It is not often that you get to gather a group of people with no connection to each other, for a conversation, and listen to them talk. Over the past 6 weeks, The Coalition of Oregon Land Trusts (COLT) and its member land trusts have done just that. It was an opportunity to listen and learn the words that Oregonians use to talk about their communities, their parks, and why they live in and love Oregon. In a time where much of our communication and information comes from behind a screen it was a gift to sit, watch and listen to people share what makes their community, their community.
A year ago, COLT began an ambitious 3 -year project to engage 1 million Oregonians in conservation either through voting, donation, or volunteer work. In this first year, COLT and its 21 members dug in to find out what Oregonians value about where they live. The first step was last spring, as you might remember, we sent you a survey about communication, common words, connection to place as well as geographic information. This fall the conversation continued with four, two-hour focus groups in different parts of the state. Participants were selected at random and did not know the topic they would be discussing.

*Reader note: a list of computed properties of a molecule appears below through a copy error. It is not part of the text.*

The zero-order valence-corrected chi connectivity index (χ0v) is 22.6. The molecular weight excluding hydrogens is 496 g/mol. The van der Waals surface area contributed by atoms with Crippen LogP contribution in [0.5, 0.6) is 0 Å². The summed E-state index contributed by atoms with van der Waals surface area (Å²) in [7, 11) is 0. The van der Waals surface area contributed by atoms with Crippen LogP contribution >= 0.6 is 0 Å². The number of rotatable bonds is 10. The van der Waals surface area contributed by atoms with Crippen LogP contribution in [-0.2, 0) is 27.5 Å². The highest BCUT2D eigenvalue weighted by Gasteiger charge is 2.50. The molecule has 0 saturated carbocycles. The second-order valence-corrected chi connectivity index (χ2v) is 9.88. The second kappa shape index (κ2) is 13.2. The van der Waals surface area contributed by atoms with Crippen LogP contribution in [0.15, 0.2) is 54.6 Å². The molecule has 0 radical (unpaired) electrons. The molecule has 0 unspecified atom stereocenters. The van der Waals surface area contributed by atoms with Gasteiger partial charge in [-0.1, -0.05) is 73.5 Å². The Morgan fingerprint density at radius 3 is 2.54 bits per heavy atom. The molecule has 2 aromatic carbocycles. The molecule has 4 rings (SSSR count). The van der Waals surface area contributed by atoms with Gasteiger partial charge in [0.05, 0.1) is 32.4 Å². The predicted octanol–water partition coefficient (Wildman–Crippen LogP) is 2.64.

Over the two hours, I found myself continually surprised at what people said and the path of the conversation. I learned more about people’s values, assets and issues, what they cherish and do not want to see change in Oregon. It was invaluable to hear their recommendations on how the conservation and land trust community might better share and communicate, especially hearing how they got their information, and what types of information resonated with them. I was fascinated to find out the conservation organizations they belong too or knew about and how and when they get outside. The experience was a reminder of the importance of taking time to talk with others and how we can connect by sharing the stories of our communities and places that are special to us.
-Kendra Manton, Communications Coordinator, The Wetlands Conservancy